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Submitted: 10 January 2017 Modified: 10 January 2017
HERDIN Record #: NCR-PHC-17011015300119

Size of Left-to-Right Shunt Defect (Patent Ductus Arteriosus and Ventricular Septal Defect) and the Percentile for Weight and Height among Pediatric Patients Admitted at the Philippine Heart Center.

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Background. The relationship between congenital heart disease (CHD) among children and growth retardation is well documented among pediatric patients. However, the extent of growth impairment does not always correlate well with severity of the cardiac lesion or the degree of the left-to-right shunts among patients with VSD or PDA. It is the objective of this study to determine the correlation, association and whether the occurrence of malnutrition can be predicted from the VSD/PDA shunt size defect.


Methodology. This descriptive study included ninety (90) children VSD or PDA admitted at the Philippine Heart Center from October 1, 1999 to September 30, 2000. Charts from the record section were reviewed and patients' data were tabulated. The correlation (Pearson correlation coefficient) and how strong the relationships (coefficient of determination) between the PSD/PDA shunt size defect and the patients' weight/height were determined. 42 analysis was used to determine whether VSD/PDA shunt size defect was used  the model to predict the occurrence of malnutrition. VSD/PDA shunt size defect was used in the model to predict the occurrence of malnutrition among patients with CHD using logistic regression. The risk estimate and its 95% confidence interval were likewise determined using SPSS version 9.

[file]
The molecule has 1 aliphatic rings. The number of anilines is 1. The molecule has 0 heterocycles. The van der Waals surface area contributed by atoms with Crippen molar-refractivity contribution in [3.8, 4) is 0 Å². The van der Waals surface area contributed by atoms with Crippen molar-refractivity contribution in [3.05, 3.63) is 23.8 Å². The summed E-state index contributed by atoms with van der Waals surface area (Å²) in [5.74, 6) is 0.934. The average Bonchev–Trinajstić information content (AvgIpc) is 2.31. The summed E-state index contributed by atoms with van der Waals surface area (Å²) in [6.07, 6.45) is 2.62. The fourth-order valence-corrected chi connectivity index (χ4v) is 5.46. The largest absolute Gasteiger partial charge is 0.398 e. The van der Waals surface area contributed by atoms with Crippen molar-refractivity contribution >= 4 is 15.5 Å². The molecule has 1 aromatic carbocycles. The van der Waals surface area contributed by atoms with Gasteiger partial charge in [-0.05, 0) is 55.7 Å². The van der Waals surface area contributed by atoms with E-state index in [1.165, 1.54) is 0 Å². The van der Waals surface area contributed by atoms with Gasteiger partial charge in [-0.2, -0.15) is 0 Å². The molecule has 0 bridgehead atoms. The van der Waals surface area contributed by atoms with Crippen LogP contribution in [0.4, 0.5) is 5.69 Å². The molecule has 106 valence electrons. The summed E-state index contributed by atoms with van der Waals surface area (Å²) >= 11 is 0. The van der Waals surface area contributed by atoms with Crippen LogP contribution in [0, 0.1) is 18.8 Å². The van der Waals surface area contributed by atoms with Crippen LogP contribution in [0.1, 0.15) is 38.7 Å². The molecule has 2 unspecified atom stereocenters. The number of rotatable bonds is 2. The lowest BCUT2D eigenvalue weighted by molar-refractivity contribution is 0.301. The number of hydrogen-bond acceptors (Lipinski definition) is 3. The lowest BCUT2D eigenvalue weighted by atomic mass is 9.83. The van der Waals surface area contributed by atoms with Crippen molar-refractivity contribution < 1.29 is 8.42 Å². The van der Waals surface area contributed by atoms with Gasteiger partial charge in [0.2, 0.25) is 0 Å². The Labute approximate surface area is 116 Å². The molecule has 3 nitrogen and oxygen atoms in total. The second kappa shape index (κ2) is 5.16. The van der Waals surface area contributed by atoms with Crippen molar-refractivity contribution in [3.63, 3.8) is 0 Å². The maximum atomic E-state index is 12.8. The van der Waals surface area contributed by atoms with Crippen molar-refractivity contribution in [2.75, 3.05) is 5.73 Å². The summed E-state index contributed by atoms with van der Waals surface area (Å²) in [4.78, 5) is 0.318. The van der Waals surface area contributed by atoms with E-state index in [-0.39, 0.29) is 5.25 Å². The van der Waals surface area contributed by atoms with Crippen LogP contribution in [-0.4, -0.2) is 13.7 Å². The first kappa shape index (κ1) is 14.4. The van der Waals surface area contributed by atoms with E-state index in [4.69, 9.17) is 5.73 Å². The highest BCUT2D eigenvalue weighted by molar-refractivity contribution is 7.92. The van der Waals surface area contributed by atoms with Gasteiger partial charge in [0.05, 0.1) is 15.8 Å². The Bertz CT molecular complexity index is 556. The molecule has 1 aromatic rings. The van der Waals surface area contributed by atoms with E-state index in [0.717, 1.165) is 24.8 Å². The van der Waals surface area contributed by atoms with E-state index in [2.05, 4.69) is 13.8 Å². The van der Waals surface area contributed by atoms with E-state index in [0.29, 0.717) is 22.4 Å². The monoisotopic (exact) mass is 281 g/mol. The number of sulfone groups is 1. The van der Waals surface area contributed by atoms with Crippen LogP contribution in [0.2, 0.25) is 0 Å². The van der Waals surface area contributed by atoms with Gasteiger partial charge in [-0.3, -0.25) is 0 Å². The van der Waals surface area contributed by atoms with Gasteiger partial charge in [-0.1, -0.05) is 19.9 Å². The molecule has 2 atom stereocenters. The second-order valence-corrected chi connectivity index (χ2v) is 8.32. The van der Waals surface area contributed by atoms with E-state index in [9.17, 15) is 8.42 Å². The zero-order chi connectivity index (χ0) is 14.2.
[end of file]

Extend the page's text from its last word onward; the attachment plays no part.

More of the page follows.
Results. Both weight (r=-0.41, p>0.001) and height (r=-0.43, p<0.001) are fairly and negatively correlated with the shunt size defect. Only 17% of the patients' weight and 18% of the height can be accounted for by the size of the VSD/PDA defect.  4 analyses showed that the weight (p=0.043) and height (p=0.002) are highly associated with either VSD/PDA shunt size defect in general. It also showed that when VSD is taken alone, a shunt size defect of 0.4 cm predisposes to malnutrition (p=0.047), but not with PDA (p=0.268). Logistic regression showed that the risk of malnutrition increases as a function of VSD/PDA shunt size defect (risk estimate =1.54, 95% CI 1.19-2.00).


Conclusion. This study was able to establish the inverse relationships and the significant association between shunt size defect and the weight/height of patients with VSD or PDA. Logistic regression shows the probability of having malnutrition can be predicted from the VSD/PDA defect size.


Keywords. Malnutrition; shunt size defect; VSD/PDA

Publication Type
Research Project
Date
LocationLocation CodeAvailable FormatAvailability
Philippine Heart Center Medical Library PHC.R.091.00 Fulltext